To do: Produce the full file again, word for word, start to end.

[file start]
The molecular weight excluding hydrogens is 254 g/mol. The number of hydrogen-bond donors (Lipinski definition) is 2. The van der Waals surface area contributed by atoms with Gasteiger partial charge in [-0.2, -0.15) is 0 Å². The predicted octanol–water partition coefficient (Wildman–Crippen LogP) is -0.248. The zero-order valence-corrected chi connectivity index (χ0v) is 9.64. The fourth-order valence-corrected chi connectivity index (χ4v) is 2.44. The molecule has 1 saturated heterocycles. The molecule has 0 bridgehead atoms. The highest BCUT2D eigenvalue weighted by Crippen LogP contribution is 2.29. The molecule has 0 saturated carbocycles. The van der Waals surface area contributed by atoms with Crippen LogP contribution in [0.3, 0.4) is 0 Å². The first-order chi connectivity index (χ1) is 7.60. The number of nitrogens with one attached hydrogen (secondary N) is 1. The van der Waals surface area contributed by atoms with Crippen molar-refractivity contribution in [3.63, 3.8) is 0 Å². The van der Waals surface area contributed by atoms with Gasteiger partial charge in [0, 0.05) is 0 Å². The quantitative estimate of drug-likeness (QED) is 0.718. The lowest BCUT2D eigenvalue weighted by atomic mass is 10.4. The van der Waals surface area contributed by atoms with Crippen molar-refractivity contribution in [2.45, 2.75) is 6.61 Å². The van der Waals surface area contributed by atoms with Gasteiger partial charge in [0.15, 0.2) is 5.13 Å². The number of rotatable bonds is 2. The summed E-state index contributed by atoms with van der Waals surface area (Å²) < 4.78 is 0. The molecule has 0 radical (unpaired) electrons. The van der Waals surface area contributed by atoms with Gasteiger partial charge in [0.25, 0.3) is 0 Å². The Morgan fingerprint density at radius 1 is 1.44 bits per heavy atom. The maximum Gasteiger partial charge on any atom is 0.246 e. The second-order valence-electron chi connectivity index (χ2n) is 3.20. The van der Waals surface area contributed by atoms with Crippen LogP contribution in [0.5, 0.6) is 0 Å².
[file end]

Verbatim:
The molecular weight excluding hydrogens is 254 g/mol. The number of hydrogen-bond donors (Lipinski definition) is 2. The van der Waals surface area contributed by atoms with Gasteiger partial charge in [-0.2, -0.15) is 0 Å². The predicted octanol–water partition coefficient (Wildman–Crippen LogP) is -0.248. The zero-order valence-corrected chi connectivity index (χ0v) is 9.64. The fourth-order valence-corrected chi connectivity index (χ4v) is 2.44. The molecule has 1 saturated heterocycles. The molecule has 0 bridgehead atoms. The highest BCUT2D eigenvalue weighted by Crippen LogP contribution is 2.29. The molecule has 0 saturated carbocycles. The van der Waals surface area contributed by atoms with Crippen LogP contribution in [0.3, 0.4) is 0 Å². The first-order chi connectivity index (χ1) is 7.60. The number of nitrogens with one attached hydrogen (secondary N) is 1. The van der Waals surface area contributed by atoms with Crippen molar-refractivity contribution in [3.63, 3.8) is 0 Å². The van der Waals surface area contributed by atoms with Gasteiger partial charge in [0, 0.05) is 0 Å². The quantitative estimate of drug-likeness (QED) is 0.718. The lowest BCUT2D eigenvalue weighted by atomic mass is 10.4. The van der Waals surface area contributed by atoms with Crippen molar-refractivity contribution in [2.45, 2.75) is 6.61 Å². The van der Waals surface area contributed by atoms with Gasteiger partial charge in [0.15, 0.2) is 5.13 Å². The number of rotatable bonds is 2. The summed E-state index contributed by atoms with van der Waals surface area (Å²) < 4.78 is 0. The molecule has 0 radical (unpaired) electrons. The van der Waals surface area contributed by atoms with Gasteiger partial charge in [0.25, 0.3) is 0 Å². The Morgan fingerprint density at radius 1 is 1.44 bits per heavy atom. The maximum Gasteiger partial charge on any atom is 0.246 e. The second-order valence-electron chi connectivity index (χ2n) is 3.20. The van der Waals surface area contributed by atoms with Crippen LogP contribution in [0.5, 0.6) is 0 Å².